650 MHz SRF Cavities with Ultrahigh Accelerating Gradient
Particle accelerators are essential tools for advancing our understanding of the fundamental building blocks of the universe. These devices use radio-frequency (RF) electric field to accelerate charged particles, such as electrons or protons, to extremely high energy, allowing scientists to study the interactions of these particles in ways that were previously unimaginable. One of the key components of particle accelerators is the superconducting radio-frequency (SRF) cavity, which generates the RF electric field to accelerate the particles.
Promising Findings for SRF Cavities in High-Energy Colliders
Recently, a study was conducted by the Institute of High Energy Physics, Chinese Academy of Sciences to investigate the application of a combination of buffered chemical polishing (BCP) and electropolishing (EP) on 650 MHz SRF cavities for the Circular Electron Positron Collider (CEPC). The CEPC is a high-energy collider of the Higgs factory, which relies on hundreds of SRF cavities to operate.
Published in the journal Nuclear Science & Techniques, the results of the study were highly promising, as the combination of BCP and EP was able to achieve ultrahigh accelerating gradient (Eacc) with values above 40 MV/m. These values are critical for the performance of particle accelerators, as they determine the scale and cost of these devices.
Setup of BCP process for 650 MHz single-cell cavity (Image by IHEP)
Setup of EP process for 650 MHz single-cell cavity (Image by IHEP)
Low-temperature baking of 650 MHz single-cell cavity (Image by IHEP)
After undergoing medium-temperature furnace baking, the SRF cavities also achieved an ultrahigh intrinsic quality factor (Q0) of 8 × 1010 at 22 MV/m and an extremely low BCS resistance (RBCS) of ~1.0 nΩ at 2.0 K. BCS resistance of superconductor is caused by thermally excited quasiparticles, and a low value is desirable for the performance of SRF cavities.
BCP and EP: A Winning Combination for SRF and Accelerators
The application of BCP and EP as a combination treatment for SRF cavities is a significant advancement in the fields of SRF and accelerators. Previously, SRF cavities were commonly treated by either BCP or EP, but each method had its own limitations. BCP is easy and cheap, but it often results in lower Eacc. EP, on the other hand, is able to achieve higher Eacc and Q0, but it is a more complex and costly process. The combination of BCP and EP represents a simple and cost-effective method for significantly improving the performance of SRF cavities.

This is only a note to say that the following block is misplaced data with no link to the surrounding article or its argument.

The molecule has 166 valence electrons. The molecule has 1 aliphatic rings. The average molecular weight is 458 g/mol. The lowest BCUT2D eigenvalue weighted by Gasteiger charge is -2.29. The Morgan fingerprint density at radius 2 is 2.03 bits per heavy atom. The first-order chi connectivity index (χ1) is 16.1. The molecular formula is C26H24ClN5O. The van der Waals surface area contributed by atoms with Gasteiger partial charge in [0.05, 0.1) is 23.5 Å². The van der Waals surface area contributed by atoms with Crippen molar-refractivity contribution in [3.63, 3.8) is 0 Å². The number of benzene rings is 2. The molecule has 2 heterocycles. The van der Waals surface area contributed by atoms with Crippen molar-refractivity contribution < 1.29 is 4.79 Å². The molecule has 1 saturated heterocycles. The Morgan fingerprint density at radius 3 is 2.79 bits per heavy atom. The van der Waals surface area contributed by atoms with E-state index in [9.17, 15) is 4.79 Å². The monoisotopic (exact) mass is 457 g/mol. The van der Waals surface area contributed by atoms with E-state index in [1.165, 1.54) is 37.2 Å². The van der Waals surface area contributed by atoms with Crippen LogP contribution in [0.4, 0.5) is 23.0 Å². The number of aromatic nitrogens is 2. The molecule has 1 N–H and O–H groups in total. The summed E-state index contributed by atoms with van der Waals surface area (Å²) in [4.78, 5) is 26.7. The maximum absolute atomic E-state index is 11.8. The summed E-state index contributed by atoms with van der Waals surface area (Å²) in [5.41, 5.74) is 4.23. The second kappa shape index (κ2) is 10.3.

Setup of mid-T furnace baking for 650 MHz single-cell cavity (Image by IHEP)
The results of this study have paved the way for future research in the fields of SRF and accelerators. It is expected that the application of this combination treatment will lead to even more powerful and efficient particle accelerators, enabling scientists to make new discoveries about the fundamental nature of the universe. This research aligns with United Nations Sustainable Development Goal 9: Industry, Innovation & Infrastructure, as it promotes the development of innovative technologies to support industrial growth.
The Next Step in Accelerators
Particle accelerators have a wide range of applications, from medical imaging and cancer treatment to materials science and industrial processing. They are also important tools for fundamental physics research, allowing scientists to study the properties of subatomic particles and the fundamental forces of nature. The performance of SRF cavities is a critical factor in determining the capabilities of particle accelerators, as they affect the scale and cost of these devices.
Conceptual Art of Circular Electron Positron Collider (CEPC) to be built in China (Image by IHEP)
Mr. GUO Lijun